Ramogi Huma

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Ramogi Huma
Alma materUniversity of California, Los Angeles
OccupationExecutive Director of the National College Players Association (NCPA)

Ramogi Huma became an advocate for college athletes' rights while playing football for UCLA when he founded a student group to give college athletes the means to voice their concerns and secure basic protections in NCAA sports. He started the organization after witnessing the NCAA suspend his All American teammate for eating groceries that were left anonymously on his doorstep when he had no food, and after being informed that the NCAA prevented colleges from paying for medical expenses for injuries that occurred during summer workouts.

The student group evolved into The National College Players Association (NCPA), a nonprofit advocacy group composed of players across the nation. Huma secured the strong backing of the United Steelworkers and, since its creation, over 17,000 Division I college athletes from over 150 campuses have joined the NCPA. Huma serves as the NCPA's Executive Director.

NCPA members have fought for college athletes' rights by speaking out in the media, during hearings held by lawmakers, in lawsuits, by petitioning college presidents, and during televised football games by wearing “APU” on their gear as a part of the NCPA's “All Players United” campaign. The NCPA has won a number of victories including the elimination of the NCAA's cap on player medical expenses, a $10 million fund for degree completion, and key safety rules to help prevent workout related deaths.

Huma has testified in support of college athletes' rights in US Congressional hearings and briefings, state legislatures, and in front of the Boston City Council. The NCPA has successfully sponsored state laws such as The Student-Athletes Bill of Rights in California. The law requires colleges to pay for their athletes' sports-related medical expenses, prohibits them from taking scholarships away from athletes permanently injured in their sport, and requires them to extend scholarships up to one year for former players whose teams have low graduation rates. A version of this California law was introduced in Congress in November 2013. Huma has also served as a consultant in athletes' rights lawsuits including White v. NCAA, O'Bannon v. NCAA, and Jenkins v. NCAA.

Huma has co-authored several studies with Drexel University Sport Management professor Ellen Staurowsky including “The $6 Billion Heist: Robbing College Athletes Under the Guise of Amateurism”. The study estimates that the fair market value of FBS football and men's basketball players is approximately $137k and $289k, respectively; and that the NCAA will deny these athletes approximately $6 billion of their fair market value between 2011-15.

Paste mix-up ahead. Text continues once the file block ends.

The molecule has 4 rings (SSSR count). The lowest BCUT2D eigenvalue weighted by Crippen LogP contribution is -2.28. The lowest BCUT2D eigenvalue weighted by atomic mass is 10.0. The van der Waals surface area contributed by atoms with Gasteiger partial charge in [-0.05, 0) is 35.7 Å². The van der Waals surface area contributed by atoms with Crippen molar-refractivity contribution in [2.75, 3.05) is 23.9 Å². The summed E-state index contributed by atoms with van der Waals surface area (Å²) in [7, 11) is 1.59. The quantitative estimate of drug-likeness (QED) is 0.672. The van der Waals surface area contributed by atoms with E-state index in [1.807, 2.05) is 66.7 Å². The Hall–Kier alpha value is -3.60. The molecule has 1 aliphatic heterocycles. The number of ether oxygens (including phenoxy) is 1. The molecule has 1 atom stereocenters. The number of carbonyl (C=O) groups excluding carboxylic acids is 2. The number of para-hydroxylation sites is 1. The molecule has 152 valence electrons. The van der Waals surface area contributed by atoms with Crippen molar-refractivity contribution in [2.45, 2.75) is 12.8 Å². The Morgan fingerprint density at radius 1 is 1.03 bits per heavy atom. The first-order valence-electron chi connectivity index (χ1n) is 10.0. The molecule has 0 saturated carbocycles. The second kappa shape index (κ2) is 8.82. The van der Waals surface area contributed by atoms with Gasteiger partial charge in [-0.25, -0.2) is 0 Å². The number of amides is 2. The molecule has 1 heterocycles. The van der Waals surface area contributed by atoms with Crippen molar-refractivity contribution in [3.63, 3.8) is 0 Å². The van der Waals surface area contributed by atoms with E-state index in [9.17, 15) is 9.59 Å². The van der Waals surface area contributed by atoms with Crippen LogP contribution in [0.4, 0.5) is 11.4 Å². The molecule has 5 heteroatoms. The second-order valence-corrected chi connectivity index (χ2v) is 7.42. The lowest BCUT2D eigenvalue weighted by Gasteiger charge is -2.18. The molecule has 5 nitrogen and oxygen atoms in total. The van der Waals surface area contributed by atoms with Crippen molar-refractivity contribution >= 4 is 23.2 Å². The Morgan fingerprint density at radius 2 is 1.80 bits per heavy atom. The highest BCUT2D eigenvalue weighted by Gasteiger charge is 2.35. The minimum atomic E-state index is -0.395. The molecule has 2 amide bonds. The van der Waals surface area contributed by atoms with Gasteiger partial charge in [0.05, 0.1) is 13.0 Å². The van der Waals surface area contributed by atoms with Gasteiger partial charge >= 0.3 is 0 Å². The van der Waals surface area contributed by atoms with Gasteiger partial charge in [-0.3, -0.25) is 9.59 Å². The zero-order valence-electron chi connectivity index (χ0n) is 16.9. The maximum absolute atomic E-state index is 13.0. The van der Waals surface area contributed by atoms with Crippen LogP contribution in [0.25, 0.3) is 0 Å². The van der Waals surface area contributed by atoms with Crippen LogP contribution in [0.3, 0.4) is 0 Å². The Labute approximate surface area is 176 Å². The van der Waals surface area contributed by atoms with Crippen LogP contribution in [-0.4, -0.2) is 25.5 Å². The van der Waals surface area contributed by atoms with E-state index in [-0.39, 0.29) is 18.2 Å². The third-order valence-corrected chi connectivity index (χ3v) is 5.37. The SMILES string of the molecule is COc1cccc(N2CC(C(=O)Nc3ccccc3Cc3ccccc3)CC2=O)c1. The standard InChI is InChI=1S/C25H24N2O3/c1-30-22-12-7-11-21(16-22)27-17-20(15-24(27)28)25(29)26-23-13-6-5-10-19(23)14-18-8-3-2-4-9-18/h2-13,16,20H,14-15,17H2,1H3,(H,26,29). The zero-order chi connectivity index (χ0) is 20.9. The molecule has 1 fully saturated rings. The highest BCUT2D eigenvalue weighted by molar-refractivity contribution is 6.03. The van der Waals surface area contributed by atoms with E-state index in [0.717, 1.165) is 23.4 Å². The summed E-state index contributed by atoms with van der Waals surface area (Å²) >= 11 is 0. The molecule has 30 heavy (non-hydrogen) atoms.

On January 28, 2014, Huma announced the formation of The College Athletes Players Association (CAPA), the first college athletes' union, which he co-founded with former Northwestern quarterback Kain Colter and former UMASS basketball player Luke Bonner. Huma serves as CAPA's President. With the support of the United Steelworkers Union and under Colter's leadership, Northwestern football players asserted their rights under labor laws by signing CAPA union cards. The NLRB Regional Director ruled in favor of CAPA and the Northwestern football players, stating that college athletes are employees with the right to unionize.

Huma's activities concerning college athletes' rights have been covered by numerous media outlets including ESPN, Fox Sports, CNN, MSNBC, Fox News, CBS, ABC, NBC, 60 Minutes, Sports Illustrated, The Wall Street Journal, USA Today, and NPR. Huma's football team won back-to-back Pac-10 championships while he earned a bachelor degree in sociology and a master of public health (MPH) degree at UCLA.[1]

Huma was named one of sports' 50 most influential people in 2006/2007 by ArmchairGM.[2]

Huma was named the 13th College Football's 25 Most Intriguing People in Suits in 2014 by Yahoo! Sports.[3]

Huma was featured in TIME magazine's 12 New Faces of Black Leadership in 2015. TIME [4]

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